in a climate of sickening uncertainty: Will my child be safe in
school? Will there be nerve gas in the subway? A bomb in the cinema
hall? Will my love come home tonight? Being picked off a few at
a time-now with anthrax, later perhaps with smallpox or bubonic
plague-may end up being worse than being annihilated all at once
by a nuclear bomb.
The U.S. government and governments all over the world are
using the climate of war as an excuse to curtail civil liberties,
deny free speech, lay off workers, harass ethnic and religious
minorities, cut back on public spending, and divert huge amounts
of money to the defense industry. To what purpose? President Bush
can no more "rid the world of evildoers" than he can
stock it with saints.
It's absurd for the U.S. government to even toy with the notion
that it can stamp out terrorism with more violence and oppression.
Terrorism is the symptom, not the disease.
Terrorism has no country. It's transnational, as global an
enterprise as Coke or Pepsi or Nike. At the first sign of trouble,
terrorists can pull up stakes and move their "factories"
from country to country in search of a better deal. Just like
Terrorism as a phenomenon may never go away. But if it is
to be contained, the first step is for America to at least acknowledge
that it shares the planet with other nations, with other human
beings, who, even if they are not on TV, have loves and griefs
and stories and songs and sorrows and, for heaven's sake, rights.
The September 11 attacks were a monstrous calling card from
a world gone horribly wrong. The message may have been written
by Osama bin Laden (who knows?) and delivered by his couriers,
but it could well have been signed by the ghosts of the victims
of America's old wars: the millions killed in Korea, Vietnam,
and Cambodia, the 17,500 killed when Israel-backed by the U.S.-invaded
Lebanon in 1982, the tens of thousands of Iraqis killed in Operation
Desert Storm, the thousands of Palestinians who have died fighting
Israel's occupation of the West Bank.
And the millions who died, in Yugoslavia, Somalia, Haiti,
Chile, Nicaragua, El Salvador, the Dominican Republic, Panama,
at the hands of all the terrorists, dictators, and genocidists
whom the American government supported, trained, bankrolled, and
supplied with arms. And this is far from being a comprehensive
For a country involved in so much warfare and conflict, the
American people have been extremely fortunate. The strikes on
September 11 were only the second on American soil in over a century.
The first was Pearl Harbor. The reprisal for this took a long
route, but ended with Hiroshima and Nagasaki.
This time the world waits with bated breath for the horrors
Someone recently said that if Osama bin Laden didn't exist,
America would have had to invent him. But in a way, America did
invent him. He was among the jihadis who moved to Afghanistan
in 1979 when the CIA commenced its operations there. Bin Laden
has the distinction of being created by the CIA and wanted by
the FBI. In the course of a fortnight, he was promoted from Suspect
to Prime Suspect, and then, despite the lack of any real evidence,
straight up the charts to "Wanted: Dead or Alive."
From what is known about bin Laden, it's entirely possible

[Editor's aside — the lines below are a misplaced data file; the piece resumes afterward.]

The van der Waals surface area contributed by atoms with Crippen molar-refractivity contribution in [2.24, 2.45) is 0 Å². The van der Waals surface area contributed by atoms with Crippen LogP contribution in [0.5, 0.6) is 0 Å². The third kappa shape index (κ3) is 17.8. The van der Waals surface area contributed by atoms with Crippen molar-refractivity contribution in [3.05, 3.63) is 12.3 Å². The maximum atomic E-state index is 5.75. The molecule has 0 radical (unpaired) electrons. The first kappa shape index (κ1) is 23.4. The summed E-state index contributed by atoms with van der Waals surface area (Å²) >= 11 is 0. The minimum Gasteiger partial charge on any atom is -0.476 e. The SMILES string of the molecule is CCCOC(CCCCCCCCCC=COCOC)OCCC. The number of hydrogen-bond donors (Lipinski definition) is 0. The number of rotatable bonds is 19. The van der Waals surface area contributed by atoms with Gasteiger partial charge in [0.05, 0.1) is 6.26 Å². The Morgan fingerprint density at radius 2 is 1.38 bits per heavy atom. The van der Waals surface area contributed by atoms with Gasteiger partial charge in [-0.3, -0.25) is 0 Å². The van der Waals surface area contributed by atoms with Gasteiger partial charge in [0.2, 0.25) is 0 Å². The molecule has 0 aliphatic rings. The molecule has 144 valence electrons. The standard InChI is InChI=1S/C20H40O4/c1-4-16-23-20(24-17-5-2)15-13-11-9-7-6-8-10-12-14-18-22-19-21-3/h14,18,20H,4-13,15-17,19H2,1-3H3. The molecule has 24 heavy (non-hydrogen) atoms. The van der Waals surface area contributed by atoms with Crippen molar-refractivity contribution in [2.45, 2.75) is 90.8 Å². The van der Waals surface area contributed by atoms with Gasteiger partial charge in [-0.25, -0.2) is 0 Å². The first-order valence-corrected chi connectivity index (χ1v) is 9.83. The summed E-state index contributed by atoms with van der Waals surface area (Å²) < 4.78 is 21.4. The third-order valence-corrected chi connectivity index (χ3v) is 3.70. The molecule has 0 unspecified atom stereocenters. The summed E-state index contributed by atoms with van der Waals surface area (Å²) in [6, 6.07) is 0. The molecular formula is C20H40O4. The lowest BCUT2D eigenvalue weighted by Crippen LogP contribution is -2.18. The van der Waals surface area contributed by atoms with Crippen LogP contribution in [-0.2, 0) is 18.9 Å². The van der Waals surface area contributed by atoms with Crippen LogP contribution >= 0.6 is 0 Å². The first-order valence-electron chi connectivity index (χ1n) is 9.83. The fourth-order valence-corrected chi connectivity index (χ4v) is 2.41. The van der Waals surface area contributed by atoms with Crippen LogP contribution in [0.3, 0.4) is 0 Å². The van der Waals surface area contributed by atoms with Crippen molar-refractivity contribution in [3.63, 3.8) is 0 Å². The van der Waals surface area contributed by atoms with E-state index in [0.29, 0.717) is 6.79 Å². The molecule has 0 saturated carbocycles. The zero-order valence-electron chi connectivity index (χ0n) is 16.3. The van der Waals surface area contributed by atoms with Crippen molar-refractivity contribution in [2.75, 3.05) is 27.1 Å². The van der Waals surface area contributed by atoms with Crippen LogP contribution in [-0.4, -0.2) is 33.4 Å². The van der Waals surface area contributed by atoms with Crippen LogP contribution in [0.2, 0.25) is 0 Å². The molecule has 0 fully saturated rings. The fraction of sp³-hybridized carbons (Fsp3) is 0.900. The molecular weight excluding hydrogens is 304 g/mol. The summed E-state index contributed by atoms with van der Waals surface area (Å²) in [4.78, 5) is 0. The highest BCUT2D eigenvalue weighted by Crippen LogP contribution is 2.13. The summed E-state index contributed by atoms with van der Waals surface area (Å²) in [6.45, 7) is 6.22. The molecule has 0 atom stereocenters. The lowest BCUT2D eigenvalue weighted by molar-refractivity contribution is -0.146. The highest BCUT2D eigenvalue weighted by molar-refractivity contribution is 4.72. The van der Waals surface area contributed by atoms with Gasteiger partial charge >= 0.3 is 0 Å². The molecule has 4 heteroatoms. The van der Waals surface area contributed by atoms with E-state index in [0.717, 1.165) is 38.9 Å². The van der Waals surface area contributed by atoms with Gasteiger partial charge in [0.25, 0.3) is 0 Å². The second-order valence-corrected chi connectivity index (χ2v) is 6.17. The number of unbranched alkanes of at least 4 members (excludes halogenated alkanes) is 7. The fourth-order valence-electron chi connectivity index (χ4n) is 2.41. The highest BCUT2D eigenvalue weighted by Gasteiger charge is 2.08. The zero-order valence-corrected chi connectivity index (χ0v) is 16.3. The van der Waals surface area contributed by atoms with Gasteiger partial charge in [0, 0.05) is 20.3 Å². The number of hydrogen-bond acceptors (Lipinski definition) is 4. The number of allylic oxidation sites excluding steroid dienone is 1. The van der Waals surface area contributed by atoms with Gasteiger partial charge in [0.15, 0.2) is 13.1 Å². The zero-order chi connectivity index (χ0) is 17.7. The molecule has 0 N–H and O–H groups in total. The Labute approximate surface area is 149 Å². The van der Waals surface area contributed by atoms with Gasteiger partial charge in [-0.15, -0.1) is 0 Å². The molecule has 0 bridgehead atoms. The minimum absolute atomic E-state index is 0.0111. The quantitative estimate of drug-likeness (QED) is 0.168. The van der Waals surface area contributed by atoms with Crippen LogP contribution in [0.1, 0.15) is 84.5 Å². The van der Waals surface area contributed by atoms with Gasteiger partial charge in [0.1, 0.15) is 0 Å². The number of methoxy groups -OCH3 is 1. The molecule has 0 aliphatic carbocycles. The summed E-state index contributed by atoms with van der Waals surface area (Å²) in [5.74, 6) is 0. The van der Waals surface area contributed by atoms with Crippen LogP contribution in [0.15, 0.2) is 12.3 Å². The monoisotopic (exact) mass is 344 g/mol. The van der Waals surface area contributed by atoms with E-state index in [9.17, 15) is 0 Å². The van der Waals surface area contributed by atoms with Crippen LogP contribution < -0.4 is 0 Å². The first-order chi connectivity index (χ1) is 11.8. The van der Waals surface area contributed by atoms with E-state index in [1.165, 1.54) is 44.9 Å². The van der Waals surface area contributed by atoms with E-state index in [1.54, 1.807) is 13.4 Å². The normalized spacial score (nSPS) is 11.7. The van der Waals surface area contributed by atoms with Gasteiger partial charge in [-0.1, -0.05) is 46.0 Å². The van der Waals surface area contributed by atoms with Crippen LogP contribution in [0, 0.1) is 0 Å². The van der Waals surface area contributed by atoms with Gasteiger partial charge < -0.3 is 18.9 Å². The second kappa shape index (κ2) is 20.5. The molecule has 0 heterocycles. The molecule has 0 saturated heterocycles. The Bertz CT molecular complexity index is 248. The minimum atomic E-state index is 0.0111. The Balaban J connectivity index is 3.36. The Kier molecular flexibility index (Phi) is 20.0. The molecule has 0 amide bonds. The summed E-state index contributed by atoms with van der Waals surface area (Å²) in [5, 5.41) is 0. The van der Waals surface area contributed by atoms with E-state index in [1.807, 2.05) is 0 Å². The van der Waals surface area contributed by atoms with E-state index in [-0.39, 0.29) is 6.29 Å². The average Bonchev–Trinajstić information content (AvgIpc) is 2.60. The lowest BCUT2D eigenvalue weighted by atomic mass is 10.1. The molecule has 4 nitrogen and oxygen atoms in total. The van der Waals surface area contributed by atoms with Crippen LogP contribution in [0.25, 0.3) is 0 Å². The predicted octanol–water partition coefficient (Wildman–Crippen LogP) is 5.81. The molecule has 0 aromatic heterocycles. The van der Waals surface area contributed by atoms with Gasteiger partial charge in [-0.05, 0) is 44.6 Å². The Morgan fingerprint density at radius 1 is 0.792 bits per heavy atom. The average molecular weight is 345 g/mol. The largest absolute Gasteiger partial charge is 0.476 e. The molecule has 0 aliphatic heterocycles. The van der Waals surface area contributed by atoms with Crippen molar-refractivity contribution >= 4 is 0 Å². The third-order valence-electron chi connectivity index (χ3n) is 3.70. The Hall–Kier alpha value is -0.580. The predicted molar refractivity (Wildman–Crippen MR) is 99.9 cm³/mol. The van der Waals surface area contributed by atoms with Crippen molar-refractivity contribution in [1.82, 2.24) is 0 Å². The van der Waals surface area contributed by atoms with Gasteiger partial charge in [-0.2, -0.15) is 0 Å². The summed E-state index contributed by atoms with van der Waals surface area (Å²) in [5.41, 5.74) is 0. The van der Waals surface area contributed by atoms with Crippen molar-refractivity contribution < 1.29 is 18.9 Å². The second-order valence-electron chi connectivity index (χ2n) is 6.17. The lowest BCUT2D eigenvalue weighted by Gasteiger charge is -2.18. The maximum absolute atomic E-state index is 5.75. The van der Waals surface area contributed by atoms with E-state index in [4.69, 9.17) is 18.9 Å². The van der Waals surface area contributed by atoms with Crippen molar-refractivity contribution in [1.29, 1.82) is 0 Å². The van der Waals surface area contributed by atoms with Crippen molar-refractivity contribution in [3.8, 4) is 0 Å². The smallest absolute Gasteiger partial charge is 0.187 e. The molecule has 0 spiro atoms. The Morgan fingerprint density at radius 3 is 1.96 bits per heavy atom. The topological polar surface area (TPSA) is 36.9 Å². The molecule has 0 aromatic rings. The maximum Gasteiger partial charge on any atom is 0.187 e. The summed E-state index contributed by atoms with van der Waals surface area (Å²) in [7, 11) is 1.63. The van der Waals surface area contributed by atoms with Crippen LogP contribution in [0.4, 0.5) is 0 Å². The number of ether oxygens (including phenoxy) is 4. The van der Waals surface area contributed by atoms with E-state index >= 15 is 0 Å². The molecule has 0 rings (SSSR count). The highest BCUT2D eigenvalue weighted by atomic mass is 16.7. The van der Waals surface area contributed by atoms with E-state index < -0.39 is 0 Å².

that he did not personally plan and carry out the attacks-that
he is the inspirational figure, "the CEO of the Holding Company."
The Taliban's response to U.S. demands for the extradition of
bin Laden was uncharacteristically reasonable: Produce the evidence,
then we'll hand him over. President Bush's response was that the
demand was "non-negotiable."
(While talks are on for the extradition of CEOs, can India
put in a side-request for the extradition of Warren Anderson of
the USA? He was the chairman of Union Carbide, responsible for
the 1984 Bhopal gas leak that killed 16,000 people. We have collated
the necessary evidence. It's all in the files. Could we have him,
But who is Osama bin Laden really? Let me rephrase that. What
is Osama bin Laden?
He's America's family secret. He is the American President's
dark doppelganger. The savage twin of all that purports to be
beautiful and civilized. He has been sculpted from the spare rib
of a world laid to waste by America's foreign policy: its gunboat
diplomacy, its nuclear arsenal, its vulgarly stated policy of
"full spectrum dominance," its chilling disregard for
non-American lives, its barbarous military interventions, its
support for despotic and dictatorial regimes, its merciless economic
agenda that has munched through the economies of poor countries
like a cloud of locusts, its marauding multinationals that are
taking over the air we breathe, the ground we stand on, the water
we drink, the thoughts we think.
Now that the family secret has been spilled, the twins are
blurring into one another and gradually becoming interchangeable.
Their guns, bombs, money, and drugs have been going around in
the loop for a while. Now they've even begun to borrow each other's
rhetoric. Each refers to the other as "the head of the snake."
Both invoke God and use the loose millenarian currency of Good
and Evil as their terms of reference. Both are engaged in unequivocal
political crimes. Both are dangerously armed-one with the nuclear
arsenal of the obscenely powerful, the other with the incandescent,
destructive power of the utterly hopeless. The fireball and the
ice pick. The bludgeon and the axe.
The important thing to keep in mind is that neither is an
acceptable alternative to the other.
President Bush's ultimatum to the people of the world-"Either
you are with us or you are with the terrorists"-is a piece
of presumptuous arrogance.
It's not a choice that people want to, need to, or should
have to make.
Arundhati Roy is the author of "The God of Small Things"
(Random House, r 1997). Her most recent book is "Power Politics"
(South End Press, 2001). This piece is an excerpt from a longer
essay that appeared in The Guardian.